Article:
Lawmakers in Michigan are considering ending public funding for a program that counsels pregnant women on alternatives to abortion, prompting concern from the Michigan Catholic Conference, which has been advocating for the program since its inception five years ago.
The program, administered by a nonprofit called Real Alternatives, began in Pennsylvania in 1996 and has since helped thousands of women, across several states, facing unplanned pregnancies by providing counseling and material resources such as baby formula and other necessities. The program expanded its operations to Michigan beginning in June 2014 with the backing of the Michigan Catholic Conference (MCC).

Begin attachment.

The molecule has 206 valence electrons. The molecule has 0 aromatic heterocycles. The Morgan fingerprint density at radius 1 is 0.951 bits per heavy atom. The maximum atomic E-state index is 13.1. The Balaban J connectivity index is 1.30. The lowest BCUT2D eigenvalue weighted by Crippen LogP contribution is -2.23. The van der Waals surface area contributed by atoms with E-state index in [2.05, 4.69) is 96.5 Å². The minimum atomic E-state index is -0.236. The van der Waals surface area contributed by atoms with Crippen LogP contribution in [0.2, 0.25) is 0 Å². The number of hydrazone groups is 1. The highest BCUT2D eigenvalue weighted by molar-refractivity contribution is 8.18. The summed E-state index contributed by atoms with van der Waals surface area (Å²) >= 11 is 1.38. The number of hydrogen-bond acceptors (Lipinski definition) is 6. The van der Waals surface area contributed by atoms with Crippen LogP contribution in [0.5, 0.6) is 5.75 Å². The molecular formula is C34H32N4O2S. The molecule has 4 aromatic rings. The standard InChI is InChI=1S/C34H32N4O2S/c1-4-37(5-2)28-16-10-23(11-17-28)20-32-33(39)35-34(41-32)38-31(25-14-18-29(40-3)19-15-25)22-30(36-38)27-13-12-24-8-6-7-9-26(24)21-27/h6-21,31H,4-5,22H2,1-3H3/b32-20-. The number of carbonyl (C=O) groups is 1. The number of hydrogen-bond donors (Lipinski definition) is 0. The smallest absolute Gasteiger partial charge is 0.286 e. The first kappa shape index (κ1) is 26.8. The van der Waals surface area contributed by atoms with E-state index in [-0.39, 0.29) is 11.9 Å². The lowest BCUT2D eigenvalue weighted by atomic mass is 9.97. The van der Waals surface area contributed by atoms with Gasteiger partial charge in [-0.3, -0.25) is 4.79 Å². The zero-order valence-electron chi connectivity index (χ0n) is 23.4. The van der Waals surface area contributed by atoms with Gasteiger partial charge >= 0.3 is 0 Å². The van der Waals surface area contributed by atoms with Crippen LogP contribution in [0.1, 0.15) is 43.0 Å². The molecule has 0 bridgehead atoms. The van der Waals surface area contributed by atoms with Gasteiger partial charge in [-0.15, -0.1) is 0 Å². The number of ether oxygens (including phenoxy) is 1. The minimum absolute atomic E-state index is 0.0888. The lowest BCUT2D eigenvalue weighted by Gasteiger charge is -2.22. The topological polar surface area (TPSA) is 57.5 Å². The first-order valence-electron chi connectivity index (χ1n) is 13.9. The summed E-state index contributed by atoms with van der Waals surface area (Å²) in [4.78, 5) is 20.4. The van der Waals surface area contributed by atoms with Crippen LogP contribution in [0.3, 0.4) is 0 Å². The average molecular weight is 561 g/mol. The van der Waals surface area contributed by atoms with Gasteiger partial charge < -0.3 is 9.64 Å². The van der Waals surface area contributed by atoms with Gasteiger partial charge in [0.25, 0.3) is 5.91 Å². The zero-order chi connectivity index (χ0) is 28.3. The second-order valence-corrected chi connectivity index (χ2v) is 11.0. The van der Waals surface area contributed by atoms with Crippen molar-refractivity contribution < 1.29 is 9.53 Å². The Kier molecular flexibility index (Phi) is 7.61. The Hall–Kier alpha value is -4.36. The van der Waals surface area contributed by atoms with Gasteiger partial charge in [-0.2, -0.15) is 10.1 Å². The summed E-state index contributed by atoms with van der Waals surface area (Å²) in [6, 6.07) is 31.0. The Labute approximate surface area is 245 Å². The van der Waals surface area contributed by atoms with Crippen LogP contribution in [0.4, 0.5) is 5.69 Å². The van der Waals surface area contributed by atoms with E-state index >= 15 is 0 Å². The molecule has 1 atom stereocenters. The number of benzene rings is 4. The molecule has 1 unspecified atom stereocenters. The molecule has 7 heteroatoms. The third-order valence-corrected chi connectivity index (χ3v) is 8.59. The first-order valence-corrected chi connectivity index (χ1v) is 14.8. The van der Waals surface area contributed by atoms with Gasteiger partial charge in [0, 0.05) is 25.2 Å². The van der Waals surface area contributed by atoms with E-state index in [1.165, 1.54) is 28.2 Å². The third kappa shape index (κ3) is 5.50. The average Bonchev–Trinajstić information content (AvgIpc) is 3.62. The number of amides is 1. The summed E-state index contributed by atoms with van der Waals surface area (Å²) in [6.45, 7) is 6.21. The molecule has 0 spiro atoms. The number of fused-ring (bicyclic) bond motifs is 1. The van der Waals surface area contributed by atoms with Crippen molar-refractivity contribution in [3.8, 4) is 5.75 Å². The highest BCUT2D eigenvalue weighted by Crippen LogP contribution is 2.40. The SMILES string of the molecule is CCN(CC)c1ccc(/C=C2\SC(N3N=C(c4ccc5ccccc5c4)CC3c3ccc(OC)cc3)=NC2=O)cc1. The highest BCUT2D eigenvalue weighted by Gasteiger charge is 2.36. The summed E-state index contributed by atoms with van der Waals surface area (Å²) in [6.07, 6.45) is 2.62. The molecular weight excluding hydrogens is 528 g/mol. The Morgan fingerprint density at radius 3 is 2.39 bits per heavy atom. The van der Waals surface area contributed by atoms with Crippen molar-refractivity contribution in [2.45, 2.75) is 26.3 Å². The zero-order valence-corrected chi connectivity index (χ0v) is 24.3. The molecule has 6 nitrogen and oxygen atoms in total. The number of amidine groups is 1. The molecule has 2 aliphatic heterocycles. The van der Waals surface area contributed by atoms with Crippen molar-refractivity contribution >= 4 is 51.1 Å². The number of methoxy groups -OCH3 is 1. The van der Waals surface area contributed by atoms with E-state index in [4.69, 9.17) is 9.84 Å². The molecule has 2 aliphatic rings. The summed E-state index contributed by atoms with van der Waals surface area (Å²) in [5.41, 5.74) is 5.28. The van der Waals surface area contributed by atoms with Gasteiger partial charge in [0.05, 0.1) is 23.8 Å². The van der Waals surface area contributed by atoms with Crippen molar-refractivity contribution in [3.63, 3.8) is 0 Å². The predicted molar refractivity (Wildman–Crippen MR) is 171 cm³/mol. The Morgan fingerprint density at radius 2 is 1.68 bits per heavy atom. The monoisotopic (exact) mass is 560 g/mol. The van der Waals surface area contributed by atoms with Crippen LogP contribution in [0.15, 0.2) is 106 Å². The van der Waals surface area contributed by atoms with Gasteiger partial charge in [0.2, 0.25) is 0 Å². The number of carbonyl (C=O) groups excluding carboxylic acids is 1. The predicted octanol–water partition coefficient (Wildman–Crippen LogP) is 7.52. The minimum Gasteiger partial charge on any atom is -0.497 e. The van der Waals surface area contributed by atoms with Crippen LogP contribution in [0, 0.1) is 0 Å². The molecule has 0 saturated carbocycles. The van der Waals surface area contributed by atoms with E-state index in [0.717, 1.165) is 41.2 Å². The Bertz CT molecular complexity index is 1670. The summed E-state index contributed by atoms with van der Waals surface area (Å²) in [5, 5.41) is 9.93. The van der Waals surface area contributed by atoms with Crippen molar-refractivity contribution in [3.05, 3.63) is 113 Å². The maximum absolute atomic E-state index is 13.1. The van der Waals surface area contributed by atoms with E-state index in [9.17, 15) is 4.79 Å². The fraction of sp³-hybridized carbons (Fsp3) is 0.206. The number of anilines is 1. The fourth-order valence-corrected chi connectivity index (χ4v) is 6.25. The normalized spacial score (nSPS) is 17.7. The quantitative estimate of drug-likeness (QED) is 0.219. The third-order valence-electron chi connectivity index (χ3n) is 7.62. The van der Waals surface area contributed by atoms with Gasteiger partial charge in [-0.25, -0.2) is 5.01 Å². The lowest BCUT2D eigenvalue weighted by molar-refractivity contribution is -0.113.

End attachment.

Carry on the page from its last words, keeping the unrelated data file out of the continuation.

Two Democratic Michigan state senators introduced amendments to the state budget this year to block funding for Real Alternatives, which failed to pass. The funding for the program— $700,000 in total— is still included in the legislature’s budget for 2020.